1. Looks good! I love pesto. Never did like pine nuts but I have found that lightly toasting any nuts you add first really gives a flavor boost. Mostly I have used dry roasted cashews. Also, I usually add some nutritional yeast (instead of the traditional parmesan). But your looks darn good as is!

    Always joked w/ a friend that pesto recipe always calls for “garlic in vermifuge amounts”. That will really tell you who your real friends are after you eat some.

    • Thanks, Geoffrey! I’ve thought of try adding nutritional yeast to give pesto that parmesan-like flavor… I’m glad to hear it works!Yes, there’s no such thing as too much garlic 😉

  2. Pesto hummus!!! Use pesto instead of tahini, use any beans you chose… it is amazing!

    I also have used pesto as the sauce for a pizza & the result is also quite wonderful.

  3. I’ve actually made an amazing arugula pesto – you must give it another try! Just arugula, walnuts, garlic, hemp oil, nutritional yeast, and S&P. Dipped with veggies and also mixed into pasta – my coworkers loved it 🙂

    • Haha, I was kind of joking, I just love the flavor of basil and garlic, but I’m sure there’s some awesome pestos out there with other greens 😉

  4. Merlin’s beard!! This stuff is delicious! Yum yum yum. I’m eating a big bowl of this pesto with some pasta right now and I gotta tell you I resent having to put down my fork in order to type but I had to let you know you’ve done it again with another fantastic recipe. Whew, what a long sentence.

    Thank you Andrew! I eagerly await overabundant basil season.

    • This is the best comment ever, Sabine! Thank you for taking the time to write it – I’m so glad you enjoyed the pesto!! 🙂

  5. Pesto soup?!

    Also, this sounds like the best pesto recipe ever. I love how simple it is. I can’t wait to try it.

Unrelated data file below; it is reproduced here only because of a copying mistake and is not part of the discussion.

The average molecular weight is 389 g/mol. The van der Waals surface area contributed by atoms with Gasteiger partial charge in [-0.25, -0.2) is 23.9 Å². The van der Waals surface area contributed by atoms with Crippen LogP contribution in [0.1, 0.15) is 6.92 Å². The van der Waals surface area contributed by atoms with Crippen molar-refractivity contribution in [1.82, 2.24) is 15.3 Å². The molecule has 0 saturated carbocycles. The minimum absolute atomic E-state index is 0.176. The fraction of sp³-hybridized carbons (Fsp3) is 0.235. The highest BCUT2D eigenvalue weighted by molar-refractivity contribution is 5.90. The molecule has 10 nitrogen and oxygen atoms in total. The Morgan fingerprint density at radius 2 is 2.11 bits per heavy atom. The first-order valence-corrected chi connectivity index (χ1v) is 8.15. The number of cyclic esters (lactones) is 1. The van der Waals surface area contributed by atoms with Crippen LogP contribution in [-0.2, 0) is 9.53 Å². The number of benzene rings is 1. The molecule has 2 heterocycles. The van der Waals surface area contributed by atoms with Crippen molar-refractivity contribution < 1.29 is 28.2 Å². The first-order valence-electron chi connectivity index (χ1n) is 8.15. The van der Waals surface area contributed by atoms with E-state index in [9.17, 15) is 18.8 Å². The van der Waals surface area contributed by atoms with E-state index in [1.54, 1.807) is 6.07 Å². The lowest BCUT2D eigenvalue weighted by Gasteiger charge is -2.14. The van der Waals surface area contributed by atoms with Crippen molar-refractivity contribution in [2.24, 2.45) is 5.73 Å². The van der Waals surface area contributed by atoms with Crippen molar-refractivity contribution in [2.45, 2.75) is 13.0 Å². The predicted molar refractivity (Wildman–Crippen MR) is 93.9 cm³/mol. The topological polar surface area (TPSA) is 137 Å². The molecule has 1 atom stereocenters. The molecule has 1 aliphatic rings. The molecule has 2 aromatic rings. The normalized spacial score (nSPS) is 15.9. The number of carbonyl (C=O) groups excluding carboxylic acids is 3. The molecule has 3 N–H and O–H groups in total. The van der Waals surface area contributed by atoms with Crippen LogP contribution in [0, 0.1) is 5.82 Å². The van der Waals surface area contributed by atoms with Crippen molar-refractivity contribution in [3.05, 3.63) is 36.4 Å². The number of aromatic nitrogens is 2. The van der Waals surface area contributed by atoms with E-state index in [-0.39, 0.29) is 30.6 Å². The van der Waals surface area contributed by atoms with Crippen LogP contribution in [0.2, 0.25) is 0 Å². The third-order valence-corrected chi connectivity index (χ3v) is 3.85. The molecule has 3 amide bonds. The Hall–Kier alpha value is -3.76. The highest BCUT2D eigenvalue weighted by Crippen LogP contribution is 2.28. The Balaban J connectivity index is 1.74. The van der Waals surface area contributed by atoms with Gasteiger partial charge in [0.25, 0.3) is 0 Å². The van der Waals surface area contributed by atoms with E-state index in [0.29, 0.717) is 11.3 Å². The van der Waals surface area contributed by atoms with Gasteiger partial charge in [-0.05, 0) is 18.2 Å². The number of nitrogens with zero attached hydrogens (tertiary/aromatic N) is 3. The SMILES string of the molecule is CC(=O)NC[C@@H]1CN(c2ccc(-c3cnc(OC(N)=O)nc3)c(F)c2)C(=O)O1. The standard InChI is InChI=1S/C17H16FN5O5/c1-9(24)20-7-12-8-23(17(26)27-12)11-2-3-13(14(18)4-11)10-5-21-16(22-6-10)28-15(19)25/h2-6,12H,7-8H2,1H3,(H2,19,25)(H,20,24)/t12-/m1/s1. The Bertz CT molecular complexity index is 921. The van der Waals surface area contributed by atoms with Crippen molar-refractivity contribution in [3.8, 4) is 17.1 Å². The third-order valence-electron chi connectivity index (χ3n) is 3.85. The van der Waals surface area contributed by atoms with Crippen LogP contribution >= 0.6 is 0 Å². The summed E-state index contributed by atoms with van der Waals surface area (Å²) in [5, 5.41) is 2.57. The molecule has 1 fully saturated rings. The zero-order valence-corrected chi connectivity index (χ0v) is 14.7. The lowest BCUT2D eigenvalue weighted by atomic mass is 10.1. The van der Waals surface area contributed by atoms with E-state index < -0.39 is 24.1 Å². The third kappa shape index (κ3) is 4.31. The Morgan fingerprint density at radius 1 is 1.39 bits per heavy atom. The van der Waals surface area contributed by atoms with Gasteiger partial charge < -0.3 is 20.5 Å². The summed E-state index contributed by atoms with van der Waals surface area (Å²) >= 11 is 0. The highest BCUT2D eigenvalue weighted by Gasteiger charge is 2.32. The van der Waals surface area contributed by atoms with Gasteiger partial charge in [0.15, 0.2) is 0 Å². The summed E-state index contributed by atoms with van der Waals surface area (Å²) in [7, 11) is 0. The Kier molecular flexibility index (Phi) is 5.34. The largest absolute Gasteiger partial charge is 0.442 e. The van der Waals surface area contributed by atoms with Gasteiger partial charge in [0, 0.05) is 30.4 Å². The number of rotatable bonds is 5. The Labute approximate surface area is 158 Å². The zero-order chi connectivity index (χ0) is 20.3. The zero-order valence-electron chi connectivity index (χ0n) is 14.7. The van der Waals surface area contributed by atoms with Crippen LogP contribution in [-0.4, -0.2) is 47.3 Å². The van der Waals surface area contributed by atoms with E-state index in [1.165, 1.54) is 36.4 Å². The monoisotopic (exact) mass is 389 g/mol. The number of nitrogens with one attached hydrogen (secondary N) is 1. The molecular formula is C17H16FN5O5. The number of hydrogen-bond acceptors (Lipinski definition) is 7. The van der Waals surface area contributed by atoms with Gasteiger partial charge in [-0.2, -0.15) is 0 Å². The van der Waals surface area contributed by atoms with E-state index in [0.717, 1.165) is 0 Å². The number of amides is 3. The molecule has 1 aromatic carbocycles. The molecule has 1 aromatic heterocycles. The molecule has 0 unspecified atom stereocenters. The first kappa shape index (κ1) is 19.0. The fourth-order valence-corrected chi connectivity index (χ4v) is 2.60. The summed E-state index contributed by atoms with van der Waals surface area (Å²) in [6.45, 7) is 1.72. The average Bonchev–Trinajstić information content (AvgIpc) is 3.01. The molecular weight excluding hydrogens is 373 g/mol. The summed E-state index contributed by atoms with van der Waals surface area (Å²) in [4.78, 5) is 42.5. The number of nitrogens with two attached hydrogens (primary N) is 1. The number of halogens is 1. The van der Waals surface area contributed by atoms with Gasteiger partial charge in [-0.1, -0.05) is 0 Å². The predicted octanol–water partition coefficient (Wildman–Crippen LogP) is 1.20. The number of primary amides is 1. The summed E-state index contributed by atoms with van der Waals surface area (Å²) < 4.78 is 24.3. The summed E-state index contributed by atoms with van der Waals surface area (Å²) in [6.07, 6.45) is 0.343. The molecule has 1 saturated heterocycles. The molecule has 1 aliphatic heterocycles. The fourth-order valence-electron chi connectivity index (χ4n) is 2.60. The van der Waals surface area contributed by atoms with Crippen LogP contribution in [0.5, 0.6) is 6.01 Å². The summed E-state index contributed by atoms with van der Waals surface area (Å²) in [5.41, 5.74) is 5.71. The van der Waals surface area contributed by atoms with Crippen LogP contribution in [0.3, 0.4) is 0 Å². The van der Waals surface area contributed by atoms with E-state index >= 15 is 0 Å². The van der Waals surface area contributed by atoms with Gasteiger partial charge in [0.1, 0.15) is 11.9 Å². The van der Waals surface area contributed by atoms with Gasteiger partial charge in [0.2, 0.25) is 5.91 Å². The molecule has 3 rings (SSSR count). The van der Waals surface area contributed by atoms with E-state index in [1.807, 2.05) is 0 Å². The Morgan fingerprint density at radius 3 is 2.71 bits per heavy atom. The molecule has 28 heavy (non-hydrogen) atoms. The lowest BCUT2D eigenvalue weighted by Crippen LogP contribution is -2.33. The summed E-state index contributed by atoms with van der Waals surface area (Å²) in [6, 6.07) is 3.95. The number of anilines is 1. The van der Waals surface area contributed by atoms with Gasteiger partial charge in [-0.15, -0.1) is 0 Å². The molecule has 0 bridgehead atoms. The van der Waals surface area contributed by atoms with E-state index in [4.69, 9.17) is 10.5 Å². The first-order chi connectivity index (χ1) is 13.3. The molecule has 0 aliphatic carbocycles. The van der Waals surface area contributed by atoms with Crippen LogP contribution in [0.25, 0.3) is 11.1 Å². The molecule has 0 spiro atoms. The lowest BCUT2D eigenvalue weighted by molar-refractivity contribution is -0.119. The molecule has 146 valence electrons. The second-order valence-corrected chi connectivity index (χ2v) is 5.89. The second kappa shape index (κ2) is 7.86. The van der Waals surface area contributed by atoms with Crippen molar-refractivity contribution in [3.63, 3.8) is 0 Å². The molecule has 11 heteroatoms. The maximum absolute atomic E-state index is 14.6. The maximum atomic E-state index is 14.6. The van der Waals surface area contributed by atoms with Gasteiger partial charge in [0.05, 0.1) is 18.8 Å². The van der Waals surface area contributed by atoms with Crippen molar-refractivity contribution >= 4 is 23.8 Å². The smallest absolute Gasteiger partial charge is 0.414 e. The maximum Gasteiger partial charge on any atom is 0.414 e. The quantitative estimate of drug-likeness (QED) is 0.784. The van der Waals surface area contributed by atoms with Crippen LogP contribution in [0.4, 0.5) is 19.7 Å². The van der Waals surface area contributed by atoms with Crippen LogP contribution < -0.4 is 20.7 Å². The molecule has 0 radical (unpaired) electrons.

6. Oh my goodness! Where has this been all my life? I’m going vegan for 21 days and this recipe is a must-do.

    Thank you!

    • I’m so glad to hear that, Dorcas! I hope my recipes can help on your challenge – good luck! 🙂

  7. OMG! This is the best! I’ve made this twice now and still love it. My mom and my husband’s family loved this as a spread on Mother’s Day and my husband and I enjoyed it as a pasta sauce. This is so versatile; thank you so much for posting!

  8. This looks yummy, I’m going to try this week as I recently found out I’m dairy intolerant so this is a great alternative! I’m live in the UK, what is a ‘cup’ in grams? Xx

    • You can’t convert cups to grams. The cups here are volume measurements, 1 cup is 8 oz is 236 ml or so.

  9. A question about pesto in general: can you substitute Italian basil with Thai basil? Would that taste weird? Thanks.

    • Yes that might be kind of weird, haha 🙂 I think it would work fine, and it might even be a cool flavor, but it would definitely be a little different.

  10. I made this last night and it was a huge hit for both me and the guy who wasn’t sure if he likes pesto! It was perfect with fettucini and topped with some warmed chickpeas and fresh garden tomatoes! I subbed pumpkin seeds for some of the sunflower seeds. Thanks!